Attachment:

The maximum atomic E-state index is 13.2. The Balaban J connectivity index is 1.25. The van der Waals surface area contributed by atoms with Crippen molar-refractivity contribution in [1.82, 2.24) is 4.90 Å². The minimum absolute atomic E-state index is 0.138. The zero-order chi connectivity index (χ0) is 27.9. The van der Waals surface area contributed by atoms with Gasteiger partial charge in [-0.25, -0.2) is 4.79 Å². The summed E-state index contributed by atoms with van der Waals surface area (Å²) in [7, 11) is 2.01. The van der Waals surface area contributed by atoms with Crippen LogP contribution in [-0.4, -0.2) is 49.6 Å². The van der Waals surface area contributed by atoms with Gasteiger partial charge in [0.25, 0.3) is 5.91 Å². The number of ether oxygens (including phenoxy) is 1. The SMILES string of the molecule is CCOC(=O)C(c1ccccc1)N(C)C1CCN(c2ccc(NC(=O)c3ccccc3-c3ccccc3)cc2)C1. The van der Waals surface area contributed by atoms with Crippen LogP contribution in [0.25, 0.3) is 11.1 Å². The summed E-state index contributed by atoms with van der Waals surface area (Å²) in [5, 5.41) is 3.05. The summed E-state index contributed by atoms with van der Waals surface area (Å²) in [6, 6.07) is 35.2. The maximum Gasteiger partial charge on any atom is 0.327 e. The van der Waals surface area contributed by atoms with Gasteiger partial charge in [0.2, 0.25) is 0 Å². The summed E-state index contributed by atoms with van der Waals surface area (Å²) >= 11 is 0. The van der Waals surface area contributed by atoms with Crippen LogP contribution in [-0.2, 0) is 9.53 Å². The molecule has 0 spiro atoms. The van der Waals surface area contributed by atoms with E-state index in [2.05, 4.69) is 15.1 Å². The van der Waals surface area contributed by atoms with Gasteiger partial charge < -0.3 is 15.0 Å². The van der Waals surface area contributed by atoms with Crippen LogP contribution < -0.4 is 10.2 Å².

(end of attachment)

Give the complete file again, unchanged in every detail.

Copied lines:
The maximum atomic E-state index is 13.2. The Balaban J connectivity index is 1.25. The van der Waals surface area contributed by atoms with Crippen molar-refractivity contribution in [1.82, 2.24) is 4.90 Å². The minimum absolute atomic E-state index is 0.138. The zero-order chi connectivity index (χ0) is 27.9. The van der Waals surface area contributed by atoms with Gasteiger partial charge in [-0.25, -0.2) is 4.79 Å². The summed E-state index contributed by atoms with van der Waals surface area (Å²) in [7, 11) is 2.01. The van der Waals surface area contributed by atoms with Crippen LogP contribution in [-0.4, -0.2) is 49.6 Å². The van der Waals surface area contributed by atoms with Gasteiger partial charge in [0.25, 0.3) is 5.91 Å². The number of ether oxygens (including phenoxy) is 1. The SMILES string of the molecule is CCOC(=O)C(c1ccccc1)N(C)C1CCN(c2ccc(NC(=O)c3ccccc3-c3ccccc3)cc2)C1. The van der Waals surface area contributed by atoms with Crippen LogP contribution in [0.25, 0.3) is 11.1 Å². The summed E-state index contributed by atoms with van der Waals surface area (Å²) in [5, 5.41) is 3.05. The summed E-state index contributed by atoms with van der Waals surface area (Å²) in [6, 6.07) is 35.2. The maximum Gasteiger partial charge on any atom is 0.327 e. The van der Waals surface area contributed by atoms with Gasteiger partial charge in [0.2, 0.25) is 0 Å². The summed E-state index contributed by atoms with van der Waals surface area (Å²) >= 11 is 0. The van der Waals surface area contributed by atoms with Crippen LogP contribution in [-0.2, 0) is 9.53 Å². The molecule has 0 spiro atoms. The van der Waals surface area contributed by atoms with E-state index in [2.05, 4.69) is 15.1 Å². The van der Waals surface area contributed by atoms with Gasteiger partial charge < -0.3 is 15.0 Å². The van der Waals surface area contributed by atoms with Crippen LogP contribution < -0.4 is 10.2 Å².